In the late 2000s, the camera industry had healthy competition that actually stood out from one another. The Nikon D700 and its relatives used 12MP sensors that tried to give the best high ISO output. The Canon 5D Mk II tried to give great resolution and colors with a bit of a balance. And the Sony a900 gave us high resolution and a pretty great camera body overall. It didn’t feel like every camera so performing so similarly and doing the same things. I chose the 5D Mk II, and arguably that’s the camera that I built a big part of my career on. When I look back at our older articles, I often look lovingly at the photos that I shot on the Canon 5D Mk II. And today, nothing quite captures the colors that I got during that time. I yearn for them.
What Made The Canon 5D Mk II Sensor So Special?
The Canon 5D Mk II truly did have a special sensor. It was the first DSLR to be able to shoot 1080p HD video at 24p — which is what cinema uses. Cinematic video is still, in my eyes, the clearly superior winner in every way possible. I loathe the look of 60p video and 30p is only really good for live events and sports.
Because of this, it was also very good at high ISOs. I regularly shot with it at ISO 6400, and when I used Lightroom, I was able to get really clean RAW files that were very usable. ISO 6400 today is a joke, as mostly any camera can do that very easily and get more than usable RAWs.
But part of what added to the magic of the sensor was just how odd the light meter was. I remember having conversations with colleagues about how the sensor tends to underexpose a scene and that you typically want to bring that back in post-production. Indeed, I couldn’t get the image perfectly right out of the camera — the Canon 5D Mk II was from a time when you really had to do post-production to get a great image. That’s not the case these days as much.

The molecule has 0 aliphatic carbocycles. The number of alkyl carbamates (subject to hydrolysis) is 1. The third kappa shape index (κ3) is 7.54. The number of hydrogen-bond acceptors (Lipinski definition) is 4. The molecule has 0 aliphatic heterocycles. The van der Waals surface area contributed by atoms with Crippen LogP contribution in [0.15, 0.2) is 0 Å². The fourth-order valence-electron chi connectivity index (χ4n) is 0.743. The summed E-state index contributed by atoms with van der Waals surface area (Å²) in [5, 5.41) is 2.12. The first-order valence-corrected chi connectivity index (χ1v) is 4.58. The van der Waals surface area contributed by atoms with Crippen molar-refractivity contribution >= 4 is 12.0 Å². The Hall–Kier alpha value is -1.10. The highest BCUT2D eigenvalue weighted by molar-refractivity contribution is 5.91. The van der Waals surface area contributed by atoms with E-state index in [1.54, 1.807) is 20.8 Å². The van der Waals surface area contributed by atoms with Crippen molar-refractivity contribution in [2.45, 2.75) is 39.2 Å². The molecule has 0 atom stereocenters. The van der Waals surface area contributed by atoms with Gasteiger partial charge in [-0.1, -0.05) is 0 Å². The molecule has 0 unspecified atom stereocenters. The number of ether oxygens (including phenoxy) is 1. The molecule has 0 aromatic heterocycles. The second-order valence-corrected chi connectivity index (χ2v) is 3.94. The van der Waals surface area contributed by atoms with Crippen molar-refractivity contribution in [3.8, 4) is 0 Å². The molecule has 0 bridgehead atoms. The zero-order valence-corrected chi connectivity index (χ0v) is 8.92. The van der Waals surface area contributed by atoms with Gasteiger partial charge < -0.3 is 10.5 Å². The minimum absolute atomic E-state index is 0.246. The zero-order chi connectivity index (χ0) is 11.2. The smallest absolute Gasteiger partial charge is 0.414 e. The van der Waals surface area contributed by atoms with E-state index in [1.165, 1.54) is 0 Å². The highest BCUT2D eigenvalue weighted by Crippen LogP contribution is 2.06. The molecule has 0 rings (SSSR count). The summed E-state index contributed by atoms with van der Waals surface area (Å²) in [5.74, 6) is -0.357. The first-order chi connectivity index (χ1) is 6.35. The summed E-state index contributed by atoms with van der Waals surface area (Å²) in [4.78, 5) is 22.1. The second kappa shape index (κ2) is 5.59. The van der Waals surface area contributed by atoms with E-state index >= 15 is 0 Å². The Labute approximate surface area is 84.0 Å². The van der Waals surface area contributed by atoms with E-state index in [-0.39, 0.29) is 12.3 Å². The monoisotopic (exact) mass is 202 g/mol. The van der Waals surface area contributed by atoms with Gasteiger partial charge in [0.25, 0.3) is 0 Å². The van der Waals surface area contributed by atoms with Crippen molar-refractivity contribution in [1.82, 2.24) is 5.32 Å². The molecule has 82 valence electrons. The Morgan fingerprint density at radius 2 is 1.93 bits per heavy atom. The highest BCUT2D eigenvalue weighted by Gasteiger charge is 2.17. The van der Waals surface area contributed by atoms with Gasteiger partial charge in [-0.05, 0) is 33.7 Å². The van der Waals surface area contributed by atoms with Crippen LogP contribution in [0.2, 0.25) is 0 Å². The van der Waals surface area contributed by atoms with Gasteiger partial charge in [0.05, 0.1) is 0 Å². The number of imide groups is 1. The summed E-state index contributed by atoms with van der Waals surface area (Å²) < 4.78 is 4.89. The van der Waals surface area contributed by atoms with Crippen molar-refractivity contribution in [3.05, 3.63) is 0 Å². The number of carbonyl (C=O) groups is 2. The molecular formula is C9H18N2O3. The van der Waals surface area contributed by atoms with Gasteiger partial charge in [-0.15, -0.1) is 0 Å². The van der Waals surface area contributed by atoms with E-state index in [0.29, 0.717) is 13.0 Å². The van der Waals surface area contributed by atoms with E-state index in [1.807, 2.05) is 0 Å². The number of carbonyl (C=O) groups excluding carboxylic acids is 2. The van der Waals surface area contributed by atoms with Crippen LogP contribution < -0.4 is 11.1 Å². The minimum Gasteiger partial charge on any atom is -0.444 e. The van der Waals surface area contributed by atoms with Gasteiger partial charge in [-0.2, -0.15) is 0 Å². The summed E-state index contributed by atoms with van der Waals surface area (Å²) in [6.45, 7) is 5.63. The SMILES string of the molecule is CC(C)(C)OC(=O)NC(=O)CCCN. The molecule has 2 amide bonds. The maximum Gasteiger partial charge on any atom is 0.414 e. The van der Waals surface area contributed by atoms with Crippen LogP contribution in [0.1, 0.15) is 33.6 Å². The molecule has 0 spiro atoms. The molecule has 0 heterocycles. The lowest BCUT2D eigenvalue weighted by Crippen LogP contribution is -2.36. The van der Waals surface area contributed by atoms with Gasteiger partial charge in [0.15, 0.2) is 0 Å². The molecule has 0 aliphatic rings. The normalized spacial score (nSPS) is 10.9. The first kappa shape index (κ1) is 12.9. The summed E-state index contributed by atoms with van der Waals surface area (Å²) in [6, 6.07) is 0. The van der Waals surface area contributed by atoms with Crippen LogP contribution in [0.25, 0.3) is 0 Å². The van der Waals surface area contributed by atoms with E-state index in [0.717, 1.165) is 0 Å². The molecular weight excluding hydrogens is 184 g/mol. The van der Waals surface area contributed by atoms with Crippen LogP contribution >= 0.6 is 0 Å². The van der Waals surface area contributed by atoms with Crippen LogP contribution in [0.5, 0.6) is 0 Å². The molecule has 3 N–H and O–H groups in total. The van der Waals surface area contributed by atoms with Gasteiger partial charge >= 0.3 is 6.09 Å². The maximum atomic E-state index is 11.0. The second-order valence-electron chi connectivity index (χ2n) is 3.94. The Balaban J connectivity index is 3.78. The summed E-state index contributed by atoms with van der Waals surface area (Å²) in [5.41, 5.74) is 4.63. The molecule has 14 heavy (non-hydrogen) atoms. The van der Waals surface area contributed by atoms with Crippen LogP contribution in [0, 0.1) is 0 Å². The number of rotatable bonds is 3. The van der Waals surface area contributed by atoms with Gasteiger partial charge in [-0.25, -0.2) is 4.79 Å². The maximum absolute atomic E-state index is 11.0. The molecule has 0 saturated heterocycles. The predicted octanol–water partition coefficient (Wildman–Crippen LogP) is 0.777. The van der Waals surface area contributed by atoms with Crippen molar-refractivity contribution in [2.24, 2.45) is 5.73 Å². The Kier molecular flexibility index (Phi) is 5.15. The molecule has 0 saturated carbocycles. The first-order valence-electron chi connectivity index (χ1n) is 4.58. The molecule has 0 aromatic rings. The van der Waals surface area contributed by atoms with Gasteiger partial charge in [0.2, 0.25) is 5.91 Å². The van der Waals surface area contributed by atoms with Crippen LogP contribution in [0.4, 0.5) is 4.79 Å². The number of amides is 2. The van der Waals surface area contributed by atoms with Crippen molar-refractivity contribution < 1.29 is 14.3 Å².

And more importantly, the sensor’s output really just needed an exposure fix, some contrast, a bit of saturation, and you were all done if you got the white balance right in-camera. The skin tones that it delivered were always immaculate.
Today’s Cameras Can’t Compare
There are a bunch of events I’ve shot over the years where when I look back at the Canon 5D Mk II sensor output, I really am in awe. I’ve shot weddings, portraits, nightlife, landscapes, and so much more. The camera was there with me during some incredibly difficult and triumphant times. The colors it gave me were great.
Will the Canon R5 II Do Something Similar?
Sometimes I wonder if Canon cares about getting colors like this again. And oftentimes, I don’t think that they do. Instead, they care more about their present and future. That’s evident by what we see from the company with their camera design. They steadfastly stayed away from retro designs. The rest of the camera industry embraced it, but they decided to not go for it. However, the rest of the camera industry is embracing the idea that colors can look like film and early digital again. Why maybe there’s hope that Canon might do this with the R5 II.
But I doubt it.